FIG. 7 illustrates a second order, multi-bit analog delta-sigma modulator. However, as indicated by reference numeral 64, the second order modulator can be cascaded with additional stages. In its simplest form, however, modulator 16 a is envisioned as a single order, non-cascaded, modulator. However, it is likely that the modulator contains more than one order in more than one stage. FIG. 8 illustrates an alternative architecture for modulator 16 b utilizing a feedforward and feedback system. Thus, the output from integrator 68 can be fed forward to an inter-stage summing node 74, along with the output fed back from quantizer 70. The other components are essentially the same as those shown in modulator 16 a, except that a delay element 72 is present at the output of the first stage in order to synchronize with an output from the second stage. Output from the inter-stage summing node 74 is forwarded to a subsequent stage which, in the example shown, includes a single order architecture (i.e., a single integrator 76 and a single quantizer 78). A differentiator 74 is coupled to the output of the second stage. Use of digital differentiators are generally well-known in the art.
FIGS. 7 and 8 illustrate various ways in which to arrive at a multi-bit analog delta-sigma modulator. Regardless of the architecture used, the desired outcome is to convert an analog signal into an encoded digital signal compatible with the delta-sigma format. That format is previously defined, and essentially connotes a digital encoded signal that increases in value commensurate with magnitude increases of the incoming analog signal. Thus, an encoded digital value of “5” that changes to an encoded digital value “6” indicates that the incoming analog signal magnitude had increased towards the positive rail. If the encoded signal decreases in value, then it is noted that the analog signal had decreased in value towards the negative rail. The same can apply regardless of whether the format is a multi-bit encoded digital signal or simply a serialized bit stream, where an increasing number of 1s relative to 0s indicates an increase in the analog voltage magnitude, or vice versa.
FIG. 9 is an example of a one-bit digital delta-sigma modulator 18. Modulator 18 can be implemented upon an integrated circuit in an area significantly smaller than the analog delta-sigma modulator. Specifically, front-end sampling via capacitors can be avoided in lieu of simple adders 80 a and 80 b, and op-amps with associated capacitors can be avoided using simple accumulators with registers 82 a and 82 b. Digital delta-sigma modulator 18 therefore operates entirely in the digital domain, where negation at the summing nodes can be represented as two's complement adders. Thus, each of the analog elements can be replaced with corresponding digital elements, avoiding any D/A conversion in the feedback loop, and simply using word selection units 84 a and 84 b to select between words based on whether the input, feedback bit stream is a 1 or 0. The two's complement adders provide subtraction, and the word selection units 84 a and 84 b subtract a selected multi-bit word from the incoming multi-bit digital signal based on the status of the one-bit output. Digital delta-sigma modulators are generally well-known. An example of a fourth order digital delta-sigma modulator is shown in U.S. Pat. No. 5,196,850 (herein incorporated by reference).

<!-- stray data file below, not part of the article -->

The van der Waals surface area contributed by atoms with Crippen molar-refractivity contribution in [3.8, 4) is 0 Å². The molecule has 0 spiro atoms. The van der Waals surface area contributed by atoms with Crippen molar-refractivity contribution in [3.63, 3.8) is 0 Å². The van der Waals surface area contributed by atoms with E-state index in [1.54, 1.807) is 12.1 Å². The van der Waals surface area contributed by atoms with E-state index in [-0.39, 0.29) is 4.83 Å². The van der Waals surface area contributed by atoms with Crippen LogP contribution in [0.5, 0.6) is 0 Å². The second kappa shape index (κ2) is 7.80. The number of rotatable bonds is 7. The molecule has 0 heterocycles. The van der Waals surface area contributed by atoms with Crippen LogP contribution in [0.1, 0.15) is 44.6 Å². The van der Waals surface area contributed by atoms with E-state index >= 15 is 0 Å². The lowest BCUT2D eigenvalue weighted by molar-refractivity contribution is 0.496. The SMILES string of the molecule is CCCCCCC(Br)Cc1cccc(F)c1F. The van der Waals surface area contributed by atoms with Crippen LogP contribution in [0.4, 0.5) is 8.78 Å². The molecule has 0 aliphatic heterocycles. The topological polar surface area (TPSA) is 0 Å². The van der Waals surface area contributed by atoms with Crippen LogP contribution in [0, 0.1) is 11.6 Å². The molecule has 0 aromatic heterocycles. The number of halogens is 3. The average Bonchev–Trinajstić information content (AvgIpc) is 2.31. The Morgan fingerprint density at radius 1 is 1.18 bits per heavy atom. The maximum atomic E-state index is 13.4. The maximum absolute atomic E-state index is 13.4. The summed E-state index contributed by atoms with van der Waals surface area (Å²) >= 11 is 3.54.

Instead of using a multi-bit quantizer, the digital delta-sigma modulator 18 uses a one-bit quantizer 86. The one-bit quantizer simply converts the accumulated digital values into a bit stream having a number of 1s and 0s that correspond to that accumulated value. Thus, the one-bit quantized output corresponds to the delta-sigma format attributed to the output of a one-bit analog delta-sigma modulator, except that modulator 18 which produces the one-bit delta-sigma format is derived from a digital delta-sigma modulator.
It will be appreciated by those skilled in the art having the benefit of this disclosure that the embodiments herein are believed to be capable of applications with any oversampled analog-to-digital converter. Furthermore, it is also to be understood than the embodiments shown and described are to be taken as presently preferred embodiments. Various modifications and changes may be made to each and every component as would be obvious to a person skilled in the art having the benefit of this disclosure. It is intended that the following claims be interpreted to embrace all such modifications and changes and, accordingly, the specification and drawings are to be regarded in an illustrative rather than restrictive sense.
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|U.S. Classification||341/143, 341/144, 341/155, 341/110, 341/170, 341/126, 341/172|
|Dec 21, 1999||AS||Assignment|
Owner name: AKM SEMICONDUCTOR, INC., CALIFORNIA
Free format text: ASSIGNMENT OF ASSIGNORS INTEREST;ASSIGNOR:FUJIMORI, ICHIRO;REEL/FRAME:010449/0375
Effective date: 19991102